"But there is some possibility that we could experience such an event in the next 100 years or so".
A superflare is a massive burst of charged particles, solar energy and cosmic radiation from the surface of a star. New research shows that such eruptions can occur on stars as old and as inactive as our sun.
The solar flares have the potential to wipe out entire satellite networks and disrupt power grids around the globe.
It was previously thought that older stars like our Sun - a healthy 4.6 billion years old - didn't really have the power to eject superflares, however a group of eggheads led by the University of Colorado Boulder in the United States this week showed this isn't the case.
"It is unbelievable that such a puny star can produce such a powerful explosion", co-author Peter Wheatley, an astronomy and astrophysics professor at the University of Warwick and leader of the NGTS, said in the statement. Superflares that are of this scale are incredibly rare, and they can occur every few thousand years.
Before now, scientists had witnessed Sun-like stars - meaning G-type main-sequence stars - produce superflares, although we still can't fully explain how these high-energy events are unleashed, partially due to a lack of analysis.
"Our study shows that superflares are rare events", said Notsu, a researcher in CU Boulder's Laboratory for Atmospheric and Space Physics.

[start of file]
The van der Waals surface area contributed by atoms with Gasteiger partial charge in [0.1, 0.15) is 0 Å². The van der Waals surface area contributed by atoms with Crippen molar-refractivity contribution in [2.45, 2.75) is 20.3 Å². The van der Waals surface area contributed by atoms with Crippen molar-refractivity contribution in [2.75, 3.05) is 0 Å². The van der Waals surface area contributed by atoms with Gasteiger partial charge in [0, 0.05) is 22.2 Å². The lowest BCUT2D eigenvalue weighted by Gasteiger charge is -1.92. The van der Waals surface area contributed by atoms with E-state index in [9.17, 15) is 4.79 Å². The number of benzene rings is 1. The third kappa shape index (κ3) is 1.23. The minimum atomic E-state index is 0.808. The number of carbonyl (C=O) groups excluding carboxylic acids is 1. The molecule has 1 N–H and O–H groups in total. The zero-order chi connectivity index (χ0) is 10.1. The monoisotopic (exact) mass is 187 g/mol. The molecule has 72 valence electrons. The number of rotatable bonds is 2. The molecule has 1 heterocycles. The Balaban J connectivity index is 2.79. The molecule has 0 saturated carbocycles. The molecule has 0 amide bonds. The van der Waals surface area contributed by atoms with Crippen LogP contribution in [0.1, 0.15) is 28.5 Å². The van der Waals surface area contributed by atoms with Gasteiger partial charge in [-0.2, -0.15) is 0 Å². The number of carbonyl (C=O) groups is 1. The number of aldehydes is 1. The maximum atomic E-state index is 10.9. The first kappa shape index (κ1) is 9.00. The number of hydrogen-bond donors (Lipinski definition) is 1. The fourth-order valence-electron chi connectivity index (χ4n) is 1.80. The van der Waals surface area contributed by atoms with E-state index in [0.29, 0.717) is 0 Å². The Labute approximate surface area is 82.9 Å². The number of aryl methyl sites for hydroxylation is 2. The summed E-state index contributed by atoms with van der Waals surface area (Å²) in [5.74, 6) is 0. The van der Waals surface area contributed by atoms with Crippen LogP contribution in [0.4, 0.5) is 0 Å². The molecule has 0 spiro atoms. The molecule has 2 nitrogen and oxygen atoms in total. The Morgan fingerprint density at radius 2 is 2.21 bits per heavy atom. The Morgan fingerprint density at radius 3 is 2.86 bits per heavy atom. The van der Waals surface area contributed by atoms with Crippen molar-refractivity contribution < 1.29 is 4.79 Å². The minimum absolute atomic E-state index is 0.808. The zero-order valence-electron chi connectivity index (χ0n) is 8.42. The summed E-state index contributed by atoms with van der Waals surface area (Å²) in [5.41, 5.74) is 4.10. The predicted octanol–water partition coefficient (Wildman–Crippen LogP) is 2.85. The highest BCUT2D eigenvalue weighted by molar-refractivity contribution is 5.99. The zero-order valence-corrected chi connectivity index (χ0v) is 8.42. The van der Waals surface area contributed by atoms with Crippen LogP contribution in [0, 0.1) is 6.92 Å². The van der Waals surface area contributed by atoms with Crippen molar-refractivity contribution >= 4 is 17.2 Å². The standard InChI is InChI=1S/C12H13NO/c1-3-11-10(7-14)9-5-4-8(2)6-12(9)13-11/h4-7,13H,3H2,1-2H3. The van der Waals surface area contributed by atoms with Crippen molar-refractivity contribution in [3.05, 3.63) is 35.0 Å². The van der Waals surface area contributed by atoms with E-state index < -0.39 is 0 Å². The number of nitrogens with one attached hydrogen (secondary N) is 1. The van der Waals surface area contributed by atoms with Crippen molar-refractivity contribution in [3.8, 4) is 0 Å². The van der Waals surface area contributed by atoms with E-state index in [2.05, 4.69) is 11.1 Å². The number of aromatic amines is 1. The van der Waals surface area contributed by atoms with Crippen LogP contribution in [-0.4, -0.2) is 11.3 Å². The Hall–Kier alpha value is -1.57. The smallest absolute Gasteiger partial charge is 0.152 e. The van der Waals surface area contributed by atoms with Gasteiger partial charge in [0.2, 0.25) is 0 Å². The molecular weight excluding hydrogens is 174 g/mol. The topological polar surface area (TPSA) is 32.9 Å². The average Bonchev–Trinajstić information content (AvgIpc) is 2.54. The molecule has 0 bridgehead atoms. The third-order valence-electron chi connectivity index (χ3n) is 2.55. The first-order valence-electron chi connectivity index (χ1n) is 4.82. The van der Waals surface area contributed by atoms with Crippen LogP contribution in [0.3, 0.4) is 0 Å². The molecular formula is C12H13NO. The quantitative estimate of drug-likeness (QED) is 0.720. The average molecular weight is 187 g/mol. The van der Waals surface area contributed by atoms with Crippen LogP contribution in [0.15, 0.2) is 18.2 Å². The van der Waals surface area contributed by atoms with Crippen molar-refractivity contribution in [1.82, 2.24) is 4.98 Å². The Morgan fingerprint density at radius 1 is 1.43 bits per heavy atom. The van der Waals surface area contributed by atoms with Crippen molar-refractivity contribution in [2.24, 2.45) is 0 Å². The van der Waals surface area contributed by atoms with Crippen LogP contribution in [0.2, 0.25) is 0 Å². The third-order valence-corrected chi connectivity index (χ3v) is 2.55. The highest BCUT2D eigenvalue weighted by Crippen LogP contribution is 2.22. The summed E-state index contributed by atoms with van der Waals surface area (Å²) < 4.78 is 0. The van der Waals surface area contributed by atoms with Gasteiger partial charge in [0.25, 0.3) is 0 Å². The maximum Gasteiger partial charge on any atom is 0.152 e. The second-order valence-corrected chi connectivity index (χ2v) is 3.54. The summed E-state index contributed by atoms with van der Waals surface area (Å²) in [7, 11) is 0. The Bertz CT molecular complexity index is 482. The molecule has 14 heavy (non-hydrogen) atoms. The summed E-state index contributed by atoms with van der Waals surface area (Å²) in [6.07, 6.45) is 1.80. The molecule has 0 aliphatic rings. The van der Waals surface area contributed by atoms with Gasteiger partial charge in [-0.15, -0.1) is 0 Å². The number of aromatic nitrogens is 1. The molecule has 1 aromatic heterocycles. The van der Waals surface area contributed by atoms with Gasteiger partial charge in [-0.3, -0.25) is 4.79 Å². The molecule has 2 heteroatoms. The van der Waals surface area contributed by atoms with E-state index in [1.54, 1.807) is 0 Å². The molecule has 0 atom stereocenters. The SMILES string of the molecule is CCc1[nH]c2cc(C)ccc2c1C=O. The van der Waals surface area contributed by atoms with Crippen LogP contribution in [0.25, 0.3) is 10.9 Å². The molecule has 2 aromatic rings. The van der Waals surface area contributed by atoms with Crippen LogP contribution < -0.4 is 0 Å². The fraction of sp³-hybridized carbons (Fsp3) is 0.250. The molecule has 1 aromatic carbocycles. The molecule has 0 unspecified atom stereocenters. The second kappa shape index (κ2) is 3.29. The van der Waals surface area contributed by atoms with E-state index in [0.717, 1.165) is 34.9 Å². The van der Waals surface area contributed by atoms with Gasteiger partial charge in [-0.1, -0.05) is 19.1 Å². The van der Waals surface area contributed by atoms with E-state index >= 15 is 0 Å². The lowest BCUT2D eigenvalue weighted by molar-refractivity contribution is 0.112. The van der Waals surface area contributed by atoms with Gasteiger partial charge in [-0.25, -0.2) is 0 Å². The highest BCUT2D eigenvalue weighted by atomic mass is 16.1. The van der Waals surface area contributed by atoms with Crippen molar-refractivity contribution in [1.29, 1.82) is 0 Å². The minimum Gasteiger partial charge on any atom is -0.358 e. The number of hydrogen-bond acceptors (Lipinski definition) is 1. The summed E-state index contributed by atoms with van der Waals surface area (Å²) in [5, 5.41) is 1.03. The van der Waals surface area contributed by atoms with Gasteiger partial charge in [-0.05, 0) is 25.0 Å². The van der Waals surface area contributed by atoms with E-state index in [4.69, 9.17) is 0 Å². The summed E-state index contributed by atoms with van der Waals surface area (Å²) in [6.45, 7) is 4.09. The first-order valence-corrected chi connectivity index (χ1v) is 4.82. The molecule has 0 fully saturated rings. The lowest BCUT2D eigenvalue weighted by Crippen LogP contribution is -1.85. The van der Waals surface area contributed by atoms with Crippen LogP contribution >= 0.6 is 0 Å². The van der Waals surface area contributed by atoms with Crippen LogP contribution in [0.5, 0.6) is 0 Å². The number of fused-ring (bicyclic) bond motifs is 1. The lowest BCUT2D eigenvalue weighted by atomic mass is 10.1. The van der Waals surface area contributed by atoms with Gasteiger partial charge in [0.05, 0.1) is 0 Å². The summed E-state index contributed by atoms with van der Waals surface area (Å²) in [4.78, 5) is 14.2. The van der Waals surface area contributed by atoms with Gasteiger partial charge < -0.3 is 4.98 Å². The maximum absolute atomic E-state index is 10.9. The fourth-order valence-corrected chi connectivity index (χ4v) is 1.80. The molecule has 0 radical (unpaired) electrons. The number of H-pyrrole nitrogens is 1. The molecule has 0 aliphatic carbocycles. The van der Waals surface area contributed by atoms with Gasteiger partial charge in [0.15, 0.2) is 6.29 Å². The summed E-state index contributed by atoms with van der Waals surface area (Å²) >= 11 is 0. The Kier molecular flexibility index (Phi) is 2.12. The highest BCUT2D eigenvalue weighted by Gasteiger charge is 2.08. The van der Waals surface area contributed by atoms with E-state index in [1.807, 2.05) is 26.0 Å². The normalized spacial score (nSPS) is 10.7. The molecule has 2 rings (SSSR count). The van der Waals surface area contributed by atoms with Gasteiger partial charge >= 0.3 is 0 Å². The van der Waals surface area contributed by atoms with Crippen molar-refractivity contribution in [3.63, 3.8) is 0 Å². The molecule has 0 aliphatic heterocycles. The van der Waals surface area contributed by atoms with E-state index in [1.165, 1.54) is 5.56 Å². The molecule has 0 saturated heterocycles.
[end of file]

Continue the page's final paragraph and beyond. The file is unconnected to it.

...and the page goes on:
To investigate, Dr Notsu and his colleagues from Japan, the United States and the Netherlands studied superflares detected from 43 Sun-like stars using data from the European Space Agency's Gaia spacecraft and New Mexico's Apache Point Observatory.
Whilst a superflare would likely have a devastating effect on the inhabitants of planet Earth, it could be instrumental to the emergence of life on planets orbiting cold L dwarf stars.
It was long thought that these superflares only took place on young and active stars and that our sun-which is much older-would not be capable of producing them. They noticed that, at times, the light from some distant stars, hundreds of light-years away, would rapidly get brighter for a relatively short period of time.
Notsu explained that normal-sized flares are common on the Sun.
The confirmation that slowly rotating, Sun-like stars can still throw out powerful superflares is surely intriguing, but it's also a bit nerve-wracking.
"Young stars have superflares once every week or so", said the study's lead author, Yuta Notsu of the University of Colorado Boulder, in a press release.
"But we didn't know if such large flares occur on the modern Sun with very low frequency".
To understand more, Notsu's team ran new spectroscopic observations with Kepler data, also utilising data from the European Space Agency's Gaia spacecraft and the Apache Point Observatory in New Mexico.
"We need more studies to clarify the properties of superflare stars on Sun-like stars and to answer the important question, 'Can our Sun have superflares?'" the team writes.
The bottom line: age matters.
Older stars like our Sun do so "once every few thousand years on average". But he said that it's a matter of when, not if.
Dr Notsu hopes that the warning might give humanity time to prepare by developing shielding to protect electronics on the ground and in orbit from these bursts of stellar radiation.
"If a superflare occurred 1,000 years ago, it was probably no big problem", said Notsu. "People may have seen a large aurora", Notsu said.
"Now, its a much bigger problem because of our electronics".
Co-authors on the recent study include researchers from Kyoto University, the National Astronomical Observatory of Japan, University of Hyogo, University of Washington and Leiden University.